An Estonian infantry platoon currently serving in Mali has deployed for the first time the Milrem Robotics’ THeMIS unmanned ground vehicle (UGV) during a military operation, testing its implementation in support of infantry in a conflict area from both a tactical and a technical viewpoint.
CAPTION: A Milrem Robotics’ THeMIS unmanned ground vehicle on patrol in Mali. Photo courtesy Milrem Robotics.
Second-in-command of Estpla-32, 2nd Lieutenant Madis Pärnpuu said deploying an unmanned vehicle would allow units to increase their combat power, as it reduces the physical load to soldiers and allows additional supplies, such as heavy weaponry, additional water and ammunition, to be included in an operation.
“We are currently using the UGV on patrols to identify and eliminate both technical and procedural bottlenecks, and test different ways of using it and integrating it into our tactics,” 2nd Lieutenant Pärnpuu said.
Mali is one of the toughest regions in the world with lava-rock soil, loose sand and high temperatures that can reach 50 degrees in the shade.
Such conditions test the capabilities of the THeMIS but also other technology available to units, such as radios and GPS equipment.
Despite the difficult circumstances, THeMIS has proven itself reliable.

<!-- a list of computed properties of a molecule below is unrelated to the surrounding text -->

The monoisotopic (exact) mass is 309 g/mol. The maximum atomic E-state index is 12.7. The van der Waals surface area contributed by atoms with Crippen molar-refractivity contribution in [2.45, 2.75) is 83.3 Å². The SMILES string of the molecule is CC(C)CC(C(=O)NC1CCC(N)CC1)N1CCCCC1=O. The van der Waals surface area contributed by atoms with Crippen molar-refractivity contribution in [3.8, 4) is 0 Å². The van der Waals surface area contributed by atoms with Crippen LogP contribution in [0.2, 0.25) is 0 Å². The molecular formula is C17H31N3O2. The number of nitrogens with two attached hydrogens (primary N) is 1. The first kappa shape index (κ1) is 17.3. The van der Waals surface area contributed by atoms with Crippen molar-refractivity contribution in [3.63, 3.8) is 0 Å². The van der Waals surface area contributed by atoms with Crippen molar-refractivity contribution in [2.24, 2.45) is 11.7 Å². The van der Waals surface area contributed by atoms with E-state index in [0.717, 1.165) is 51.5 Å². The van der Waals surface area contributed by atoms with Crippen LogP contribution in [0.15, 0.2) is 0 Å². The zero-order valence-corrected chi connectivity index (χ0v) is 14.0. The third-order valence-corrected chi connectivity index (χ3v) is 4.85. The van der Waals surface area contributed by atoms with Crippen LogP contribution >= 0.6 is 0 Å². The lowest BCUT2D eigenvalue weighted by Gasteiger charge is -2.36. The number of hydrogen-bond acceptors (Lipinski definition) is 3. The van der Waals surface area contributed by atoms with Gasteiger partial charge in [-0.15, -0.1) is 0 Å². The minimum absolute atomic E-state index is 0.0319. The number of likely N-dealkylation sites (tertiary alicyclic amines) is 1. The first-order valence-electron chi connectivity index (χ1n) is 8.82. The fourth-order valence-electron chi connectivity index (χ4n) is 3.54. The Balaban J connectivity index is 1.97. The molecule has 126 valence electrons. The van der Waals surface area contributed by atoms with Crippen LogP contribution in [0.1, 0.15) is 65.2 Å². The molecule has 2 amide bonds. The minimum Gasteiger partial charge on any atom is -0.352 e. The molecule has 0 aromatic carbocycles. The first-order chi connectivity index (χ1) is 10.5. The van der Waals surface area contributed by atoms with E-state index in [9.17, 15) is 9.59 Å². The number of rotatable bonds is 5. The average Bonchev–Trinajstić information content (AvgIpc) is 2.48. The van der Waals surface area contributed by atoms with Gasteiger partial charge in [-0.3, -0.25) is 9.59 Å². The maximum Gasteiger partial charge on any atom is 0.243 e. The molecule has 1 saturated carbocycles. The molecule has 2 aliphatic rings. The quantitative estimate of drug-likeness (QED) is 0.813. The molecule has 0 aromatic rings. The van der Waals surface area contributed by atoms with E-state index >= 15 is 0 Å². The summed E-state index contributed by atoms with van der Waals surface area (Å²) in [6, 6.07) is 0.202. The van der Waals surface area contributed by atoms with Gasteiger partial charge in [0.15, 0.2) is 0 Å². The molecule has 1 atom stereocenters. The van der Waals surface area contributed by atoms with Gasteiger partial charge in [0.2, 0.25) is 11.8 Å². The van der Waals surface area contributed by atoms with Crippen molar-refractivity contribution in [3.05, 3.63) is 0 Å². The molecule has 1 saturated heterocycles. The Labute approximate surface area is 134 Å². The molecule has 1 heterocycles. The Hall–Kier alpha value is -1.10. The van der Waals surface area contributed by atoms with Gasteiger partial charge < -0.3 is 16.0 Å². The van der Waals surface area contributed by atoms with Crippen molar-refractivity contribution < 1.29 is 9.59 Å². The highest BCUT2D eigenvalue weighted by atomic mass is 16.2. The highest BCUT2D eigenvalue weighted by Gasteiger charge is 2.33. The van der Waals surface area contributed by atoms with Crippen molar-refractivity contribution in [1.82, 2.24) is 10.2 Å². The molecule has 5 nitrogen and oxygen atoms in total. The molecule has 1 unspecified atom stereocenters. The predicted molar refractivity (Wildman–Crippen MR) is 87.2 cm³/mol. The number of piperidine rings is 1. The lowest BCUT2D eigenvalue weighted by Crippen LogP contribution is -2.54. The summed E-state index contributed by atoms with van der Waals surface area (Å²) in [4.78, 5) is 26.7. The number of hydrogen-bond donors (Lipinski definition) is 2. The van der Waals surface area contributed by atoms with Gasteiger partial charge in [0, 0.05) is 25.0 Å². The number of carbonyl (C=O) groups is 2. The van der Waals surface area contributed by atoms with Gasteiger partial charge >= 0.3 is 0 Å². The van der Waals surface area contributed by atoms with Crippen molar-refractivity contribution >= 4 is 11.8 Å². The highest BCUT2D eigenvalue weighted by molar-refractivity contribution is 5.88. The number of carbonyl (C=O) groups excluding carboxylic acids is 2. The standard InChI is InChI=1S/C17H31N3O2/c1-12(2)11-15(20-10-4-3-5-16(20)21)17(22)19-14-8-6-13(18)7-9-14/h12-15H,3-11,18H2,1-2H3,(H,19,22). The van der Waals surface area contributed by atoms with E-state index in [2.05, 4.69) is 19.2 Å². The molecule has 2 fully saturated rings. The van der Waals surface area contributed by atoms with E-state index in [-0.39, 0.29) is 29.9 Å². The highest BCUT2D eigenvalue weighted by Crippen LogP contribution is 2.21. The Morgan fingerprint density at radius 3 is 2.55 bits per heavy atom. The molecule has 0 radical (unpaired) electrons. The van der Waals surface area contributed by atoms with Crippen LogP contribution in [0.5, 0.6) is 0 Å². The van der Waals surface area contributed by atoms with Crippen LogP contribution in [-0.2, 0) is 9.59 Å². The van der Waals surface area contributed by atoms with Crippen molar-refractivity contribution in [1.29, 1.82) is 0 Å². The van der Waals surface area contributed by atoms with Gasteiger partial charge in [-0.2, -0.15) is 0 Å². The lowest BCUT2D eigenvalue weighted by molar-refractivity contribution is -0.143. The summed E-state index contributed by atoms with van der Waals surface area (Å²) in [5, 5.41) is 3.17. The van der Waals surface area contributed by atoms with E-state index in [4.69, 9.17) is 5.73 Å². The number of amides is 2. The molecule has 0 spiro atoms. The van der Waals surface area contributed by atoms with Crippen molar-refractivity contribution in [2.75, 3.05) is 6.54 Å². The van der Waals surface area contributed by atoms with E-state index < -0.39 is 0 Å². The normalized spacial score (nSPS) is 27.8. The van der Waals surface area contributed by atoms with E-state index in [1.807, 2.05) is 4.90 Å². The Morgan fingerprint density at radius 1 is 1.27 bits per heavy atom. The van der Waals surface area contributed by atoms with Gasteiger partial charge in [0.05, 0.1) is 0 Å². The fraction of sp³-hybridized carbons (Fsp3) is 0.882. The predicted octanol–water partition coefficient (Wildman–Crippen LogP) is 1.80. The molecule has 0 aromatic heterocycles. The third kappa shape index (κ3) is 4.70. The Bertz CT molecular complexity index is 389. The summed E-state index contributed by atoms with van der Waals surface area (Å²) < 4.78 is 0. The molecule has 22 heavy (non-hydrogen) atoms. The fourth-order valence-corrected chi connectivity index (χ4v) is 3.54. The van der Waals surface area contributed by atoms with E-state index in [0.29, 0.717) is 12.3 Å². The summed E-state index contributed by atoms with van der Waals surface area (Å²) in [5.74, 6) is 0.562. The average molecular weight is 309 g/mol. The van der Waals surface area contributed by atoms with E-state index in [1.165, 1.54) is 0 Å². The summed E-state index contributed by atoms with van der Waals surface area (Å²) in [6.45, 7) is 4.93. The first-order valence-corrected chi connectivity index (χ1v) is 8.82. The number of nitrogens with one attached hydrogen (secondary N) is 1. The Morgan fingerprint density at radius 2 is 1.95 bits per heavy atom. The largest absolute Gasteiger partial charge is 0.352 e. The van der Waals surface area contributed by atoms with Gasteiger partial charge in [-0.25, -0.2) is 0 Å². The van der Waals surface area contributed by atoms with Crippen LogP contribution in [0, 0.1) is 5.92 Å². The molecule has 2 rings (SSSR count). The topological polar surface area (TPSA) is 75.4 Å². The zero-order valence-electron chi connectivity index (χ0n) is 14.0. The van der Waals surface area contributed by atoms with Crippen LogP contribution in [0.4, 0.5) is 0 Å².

President of the Defence Division of Milrem Robotics General (retd) Riho Terras said Mali was the perfect place to test new technology.
“In addition to supporting our troops, we have received a great deal of valuable feedback from Operation Barkhane on the reliability, ease of use and tactical use of the vehicle,” General Terras said.
“The company will use the information collected from Mali for further development to improve the UGV and make it an even better tool for dismounted units.”
Milrem Robotics’ THeMIS is currently the only tracked UGV of its size deployed in the operational area.
THeMIS is a multi-purpose tracked vehicle that can be equipped with a range of different combat systems or, as in Mali, can be used for logistic support and observation.
The vehicle can transport equipment such as water and ammunition and thanks to its cameras increase situational awareness and allow for an overview of dangerous areas without endangering soldiers.
. . .